Michael Greenberg, a member of the MECP2 Consortium, reported that Rett mice and patients have abnormally high levels of genes that are physically long. An award of $400,000 to Mark Zylka (University of North Carolina Chapel Hill) will support research to screen for compounds that can bring the expression levels of long genes back to normal. The Zylka lab has expertise in the study of long gene expression and chemical screening.
Jeannie Lee (Harvard Medical School/Massachusetts General Hospital), Antonio Bedalov (Fred Hutchinson Cancer Research Center) and Joost gribnau (Erasmus MC), part of the Reactivating MECP2 Consortium, were awarded a total of $1.8 million to further their efforts aimed at waking up the silent MECP2 gene on the inactive X chromosome. Successful reactivation of the gene addresses the underlying root cause of the disease that could profoundly improve Rett symptoms. Reactivation of MECP2 is a therapeutic strategy identified and aggressively pursued by RSRT. The first award was made to Antonio Bedalov in 2008. Currently there are seven laboratories working collaboratively on this approach that has recently garnered considerable interest from the pharmaceutical industry.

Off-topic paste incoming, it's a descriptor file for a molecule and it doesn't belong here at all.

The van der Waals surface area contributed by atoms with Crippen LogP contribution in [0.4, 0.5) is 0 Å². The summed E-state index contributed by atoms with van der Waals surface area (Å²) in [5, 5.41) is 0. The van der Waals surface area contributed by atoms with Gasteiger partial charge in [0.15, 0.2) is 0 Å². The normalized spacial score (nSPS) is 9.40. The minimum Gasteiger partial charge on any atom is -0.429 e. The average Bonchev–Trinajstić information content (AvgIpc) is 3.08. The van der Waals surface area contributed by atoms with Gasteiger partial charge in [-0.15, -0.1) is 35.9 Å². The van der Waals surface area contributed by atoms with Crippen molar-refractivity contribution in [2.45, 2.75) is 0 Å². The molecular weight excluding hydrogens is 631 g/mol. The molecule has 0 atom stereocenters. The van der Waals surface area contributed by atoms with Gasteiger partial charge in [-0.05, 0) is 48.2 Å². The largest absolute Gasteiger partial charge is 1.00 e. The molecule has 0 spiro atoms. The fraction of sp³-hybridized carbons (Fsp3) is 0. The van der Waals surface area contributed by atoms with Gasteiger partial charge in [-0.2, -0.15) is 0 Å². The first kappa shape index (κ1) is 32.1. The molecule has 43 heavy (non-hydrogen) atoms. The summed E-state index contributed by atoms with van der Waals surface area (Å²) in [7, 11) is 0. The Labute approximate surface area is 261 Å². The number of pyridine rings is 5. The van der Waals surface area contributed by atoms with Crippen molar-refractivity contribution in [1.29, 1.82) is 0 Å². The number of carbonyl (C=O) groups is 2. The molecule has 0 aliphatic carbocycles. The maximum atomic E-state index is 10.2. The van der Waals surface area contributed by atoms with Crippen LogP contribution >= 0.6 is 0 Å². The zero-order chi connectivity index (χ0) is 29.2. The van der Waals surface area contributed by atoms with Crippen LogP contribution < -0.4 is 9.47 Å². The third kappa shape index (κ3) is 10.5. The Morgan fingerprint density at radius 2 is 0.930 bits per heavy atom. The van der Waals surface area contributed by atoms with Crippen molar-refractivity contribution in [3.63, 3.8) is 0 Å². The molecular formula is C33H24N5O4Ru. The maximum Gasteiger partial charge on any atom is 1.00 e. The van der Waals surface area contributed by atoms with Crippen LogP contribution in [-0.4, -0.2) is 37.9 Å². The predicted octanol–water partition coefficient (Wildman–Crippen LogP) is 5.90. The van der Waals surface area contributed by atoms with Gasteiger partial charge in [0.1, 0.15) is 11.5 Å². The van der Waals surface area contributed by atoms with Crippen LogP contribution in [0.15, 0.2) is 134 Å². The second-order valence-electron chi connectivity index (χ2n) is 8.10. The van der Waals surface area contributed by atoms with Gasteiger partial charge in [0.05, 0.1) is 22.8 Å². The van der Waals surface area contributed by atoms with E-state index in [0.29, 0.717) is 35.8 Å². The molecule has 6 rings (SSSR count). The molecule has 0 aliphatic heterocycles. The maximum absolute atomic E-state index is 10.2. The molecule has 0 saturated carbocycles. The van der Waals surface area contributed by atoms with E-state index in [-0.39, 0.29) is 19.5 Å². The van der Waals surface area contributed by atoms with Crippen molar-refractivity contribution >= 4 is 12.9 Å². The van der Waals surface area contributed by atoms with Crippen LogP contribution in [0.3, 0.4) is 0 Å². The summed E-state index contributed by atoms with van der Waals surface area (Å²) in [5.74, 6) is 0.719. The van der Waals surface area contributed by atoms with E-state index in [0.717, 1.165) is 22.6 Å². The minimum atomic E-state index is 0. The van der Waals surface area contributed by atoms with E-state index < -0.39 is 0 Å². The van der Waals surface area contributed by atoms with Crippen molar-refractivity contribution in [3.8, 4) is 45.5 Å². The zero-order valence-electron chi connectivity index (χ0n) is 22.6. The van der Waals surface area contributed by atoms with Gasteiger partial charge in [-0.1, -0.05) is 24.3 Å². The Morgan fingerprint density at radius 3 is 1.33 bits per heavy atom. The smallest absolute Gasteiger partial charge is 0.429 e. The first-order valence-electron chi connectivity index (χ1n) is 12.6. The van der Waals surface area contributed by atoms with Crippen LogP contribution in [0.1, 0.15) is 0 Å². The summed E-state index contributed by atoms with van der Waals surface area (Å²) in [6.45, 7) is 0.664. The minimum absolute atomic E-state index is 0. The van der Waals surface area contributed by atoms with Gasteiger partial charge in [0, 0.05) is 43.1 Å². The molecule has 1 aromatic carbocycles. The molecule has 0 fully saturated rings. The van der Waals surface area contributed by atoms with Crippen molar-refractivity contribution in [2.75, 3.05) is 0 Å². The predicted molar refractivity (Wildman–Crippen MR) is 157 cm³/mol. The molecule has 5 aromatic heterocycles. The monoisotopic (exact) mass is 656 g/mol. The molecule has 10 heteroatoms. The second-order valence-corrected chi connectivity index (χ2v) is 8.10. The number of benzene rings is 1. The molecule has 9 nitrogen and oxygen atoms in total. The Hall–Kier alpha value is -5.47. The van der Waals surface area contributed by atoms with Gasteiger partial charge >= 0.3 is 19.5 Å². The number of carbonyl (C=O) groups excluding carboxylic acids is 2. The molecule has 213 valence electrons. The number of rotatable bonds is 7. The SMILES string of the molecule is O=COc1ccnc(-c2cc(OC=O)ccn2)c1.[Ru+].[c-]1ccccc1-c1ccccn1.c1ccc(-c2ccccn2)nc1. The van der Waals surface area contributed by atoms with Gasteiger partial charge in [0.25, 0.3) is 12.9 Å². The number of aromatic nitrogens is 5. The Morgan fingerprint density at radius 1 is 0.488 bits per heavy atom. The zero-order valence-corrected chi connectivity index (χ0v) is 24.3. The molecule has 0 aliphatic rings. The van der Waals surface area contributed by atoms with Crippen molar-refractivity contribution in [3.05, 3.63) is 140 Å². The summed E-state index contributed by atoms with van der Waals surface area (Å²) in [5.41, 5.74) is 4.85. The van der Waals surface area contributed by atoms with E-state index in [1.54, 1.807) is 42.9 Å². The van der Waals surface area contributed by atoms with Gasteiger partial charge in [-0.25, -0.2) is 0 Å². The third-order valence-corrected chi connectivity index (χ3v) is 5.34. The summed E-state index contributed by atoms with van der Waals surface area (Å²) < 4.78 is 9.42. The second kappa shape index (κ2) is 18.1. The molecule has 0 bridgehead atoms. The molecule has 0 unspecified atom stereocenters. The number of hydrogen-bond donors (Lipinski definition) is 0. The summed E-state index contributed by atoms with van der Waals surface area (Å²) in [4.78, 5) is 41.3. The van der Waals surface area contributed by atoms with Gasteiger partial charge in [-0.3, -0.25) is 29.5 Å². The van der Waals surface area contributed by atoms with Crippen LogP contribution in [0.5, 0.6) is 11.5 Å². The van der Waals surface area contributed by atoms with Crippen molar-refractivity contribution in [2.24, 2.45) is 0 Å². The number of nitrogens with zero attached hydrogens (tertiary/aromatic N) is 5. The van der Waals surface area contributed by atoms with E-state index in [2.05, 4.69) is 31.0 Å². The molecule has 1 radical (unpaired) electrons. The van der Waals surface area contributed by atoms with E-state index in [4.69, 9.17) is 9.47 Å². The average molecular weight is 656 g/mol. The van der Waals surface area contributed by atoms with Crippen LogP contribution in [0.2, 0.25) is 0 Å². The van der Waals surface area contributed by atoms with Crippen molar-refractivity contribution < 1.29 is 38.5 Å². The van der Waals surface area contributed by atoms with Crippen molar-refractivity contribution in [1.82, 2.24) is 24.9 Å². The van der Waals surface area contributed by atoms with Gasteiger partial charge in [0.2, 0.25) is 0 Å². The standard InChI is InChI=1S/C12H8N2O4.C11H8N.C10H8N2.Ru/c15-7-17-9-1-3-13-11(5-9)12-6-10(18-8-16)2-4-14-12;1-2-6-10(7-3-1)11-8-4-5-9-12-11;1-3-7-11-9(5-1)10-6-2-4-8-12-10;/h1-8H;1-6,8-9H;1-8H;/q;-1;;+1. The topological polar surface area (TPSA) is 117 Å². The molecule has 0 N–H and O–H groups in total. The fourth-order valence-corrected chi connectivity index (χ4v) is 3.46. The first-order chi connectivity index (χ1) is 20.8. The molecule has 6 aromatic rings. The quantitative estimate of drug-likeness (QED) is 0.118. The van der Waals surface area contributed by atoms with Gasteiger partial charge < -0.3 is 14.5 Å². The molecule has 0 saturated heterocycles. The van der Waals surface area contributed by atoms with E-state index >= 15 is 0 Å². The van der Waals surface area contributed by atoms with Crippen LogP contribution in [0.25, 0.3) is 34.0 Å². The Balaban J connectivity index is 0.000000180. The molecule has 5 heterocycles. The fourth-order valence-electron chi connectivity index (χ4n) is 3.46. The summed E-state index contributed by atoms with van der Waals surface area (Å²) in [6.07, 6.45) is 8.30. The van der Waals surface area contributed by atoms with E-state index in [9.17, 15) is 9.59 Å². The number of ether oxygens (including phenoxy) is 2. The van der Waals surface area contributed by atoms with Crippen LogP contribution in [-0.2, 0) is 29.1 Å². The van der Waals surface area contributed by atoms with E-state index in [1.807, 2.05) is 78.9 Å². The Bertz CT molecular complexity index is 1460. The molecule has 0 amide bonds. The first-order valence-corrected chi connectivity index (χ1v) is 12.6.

Many of the most severely afflicted children with Rett have nonsense mutations in MeCP2 caused by a premature stop codon that shortens the protein. Read-through drugs have the ability to splice out the stop codon thereby restoring the full-length protein. To date, aminoglycoside antibiotics have shown the most promise, but their use is limited by significant systemic toxicity. Conversely, the compound ataluren (PTC Therapeutics) is structurally different from the aminoglycosides and is much less toxic; unfortunately, it is also less potent and has limited brain penetrability. An award of $268,452 was made to Andrew Napper of duPont Hospital for Children who will screen for novel “read-through” compounds.